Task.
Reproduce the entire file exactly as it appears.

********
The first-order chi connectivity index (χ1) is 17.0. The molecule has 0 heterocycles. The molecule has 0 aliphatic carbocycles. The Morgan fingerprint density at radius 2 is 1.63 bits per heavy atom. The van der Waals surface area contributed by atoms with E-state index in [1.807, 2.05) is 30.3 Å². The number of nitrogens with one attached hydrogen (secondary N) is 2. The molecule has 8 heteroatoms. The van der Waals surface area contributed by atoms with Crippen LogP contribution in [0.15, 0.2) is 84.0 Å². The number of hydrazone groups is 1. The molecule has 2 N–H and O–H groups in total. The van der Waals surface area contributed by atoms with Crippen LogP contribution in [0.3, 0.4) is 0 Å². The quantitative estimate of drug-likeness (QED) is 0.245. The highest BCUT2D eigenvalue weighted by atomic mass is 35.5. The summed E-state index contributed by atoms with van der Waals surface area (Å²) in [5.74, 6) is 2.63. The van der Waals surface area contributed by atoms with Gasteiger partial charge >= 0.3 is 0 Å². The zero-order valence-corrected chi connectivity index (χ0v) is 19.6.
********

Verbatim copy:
The first-order chi connectivity index (χ1) is 17.0. The molecule has 0 heterocycles. The molecule has 0 aliphatic carbocycles. The Morgan fingerprint density at radius 2 is 1.63 bits per heavy atom. The van der Waals surface area contributed by atoms with E-state index in [1.807, 2.05) is 30.3 Å². The number of nitrogens with one attached hydrogen (secondary N) is 2. The molecule has 8 heteroatoms. The van der Waals surface area contributed by atoms with Crippen LogP contribution in [0.15, 0.2) is 84.0 Å². The number of hydrazone groups is 1. The molecule has 2 N–H and O–H groups in total. The van der Waals surface area contributed by atoms with Crippen LogP contribution in [0.3, 0.4) is 0 Å². The quantitative estimate of drug-likeness (QED) is 0.245. The highest BCUT2D eigenvalue weighted by atomic mass is 35.5. The summed E-state index contributed by atoms with van der Waals surface area (Å²) in [5.74, 6) is 2.63. The van der Waals surface area contributed by atoms with Gasteiger partial charge >= 0.3 is 0 Å². The zero-order valence-corrected chi connectivity index (χ0v) is 19.6.